Turkey (Photo) Shoot

On the move: winter feeding.

Wild turkeys are always in motion.

Their persistent mobility has been brought home to me (literally) this winter by a flock of about a dozen that frequented the district around our house. The big dark birds would show up every few weeks, whereupon I would hustle to fetch the camera. I had visions of capturing a wildlife-calendar-worthy shot: the turkeys were so close.

Hunters report that wild turkeys are wily, cautious, and smart, ready to either speed-walk into cover or flush and fly at the first sign of human presence, but our overwintering flock was blasé. When I’d step outside in pursuit of a picture, they’d simply redirect their deliberate pacing and scratching a few feet further removed from the house. I hardly needed to use the camera’s zoom lens, and I could click away with impunity.

I took pictures of solitary birds. I framed group shots. I tried for close-ups. Some of the dozens of pictures I accumulated over the winter were okay in a documentary sort of way: photographic evidence of the proximity of wild turkeys to our place of residence. None were striking, though, and most were just bad. Some depicted turkey-hued abstract shapes against the straw-colored backdrop of our dry winter.

It didn’t help that the turkeys usually came by the house in early morning, when dull flat light conspired with my lack of a tripod to produce photos that were either dark or blurry or both. The turkeys’ unceasing movement was the bigger challenge, though. Unlike deer, who are cocky enough to stop and stare, effectively posing for the camera, or cottontail rabbits, which obligingly freeze motionless, the turkeys were never stationary. They pecked. They strolled at a placid and deliberate but unceasing pace. They scratched. They bobbed their prehistoric-looking heads. Whether walking straight toward the house or offering an appealing profile aspect, they showed an uncanny talent for pivoting the second I pressed the camera’s shutter button.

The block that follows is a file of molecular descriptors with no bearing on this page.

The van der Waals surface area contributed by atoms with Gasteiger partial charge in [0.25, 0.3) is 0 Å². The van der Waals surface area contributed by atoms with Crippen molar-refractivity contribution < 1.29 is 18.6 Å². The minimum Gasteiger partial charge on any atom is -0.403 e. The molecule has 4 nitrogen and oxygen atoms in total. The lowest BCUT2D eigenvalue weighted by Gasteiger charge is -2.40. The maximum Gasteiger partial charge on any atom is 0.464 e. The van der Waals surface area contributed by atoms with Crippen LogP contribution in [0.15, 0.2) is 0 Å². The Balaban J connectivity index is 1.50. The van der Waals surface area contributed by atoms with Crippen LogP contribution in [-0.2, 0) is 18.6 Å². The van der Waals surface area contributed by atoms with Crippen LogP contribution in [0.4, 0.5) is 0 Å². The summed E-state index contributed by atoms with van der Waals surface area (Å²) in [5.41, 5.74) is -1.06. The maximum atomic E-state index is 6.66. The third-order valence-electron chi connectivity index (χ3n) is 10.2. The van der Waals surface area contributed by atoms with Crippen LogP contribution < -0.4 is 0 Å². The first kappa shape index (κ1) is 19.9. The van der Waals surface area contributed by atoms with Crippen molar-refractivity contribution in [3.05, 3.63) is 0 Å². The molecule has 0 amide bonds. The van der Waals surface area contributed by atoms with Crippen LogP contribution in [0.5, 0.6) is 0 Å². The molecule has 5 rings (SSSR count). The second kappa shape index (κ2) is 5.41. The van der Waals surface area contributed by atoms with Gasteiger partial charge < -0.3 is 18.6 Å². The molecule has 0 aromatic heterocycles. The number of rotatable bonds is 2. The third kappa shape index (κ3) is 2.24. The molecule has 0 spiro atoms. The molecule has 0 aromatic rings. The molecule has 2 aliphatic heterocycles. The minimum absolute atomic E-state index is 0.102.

Toward the end of winter, my favorite turkey-related picture was of the dirt under the barn’s shed roof. After the flock spent the morning gleaning seeds there, the entire expanse was comprehensively rearranged with marks from pecking and scratching. Any scrap of a hoof-print had been replaced by tiny dotted pits from the turkeys’ beaks, footprints reminiscent of peace signs, and scratches like an ancient alphabet.

Then, before sunrise on the first Saturday of March, a honking bird call summoned me out of a deep dumb sleep. I thought the house was being buzzed by low-flying Canada geese, but when the insistent call didn’t move away, my brain reconsidered. Turkey?

Stepping out onto the deck was like walking onto a balcony overlooking the dance floor in an avian singles bar. A mob of turkeys milled on the hillside, the toms fluffed and primped for courtship.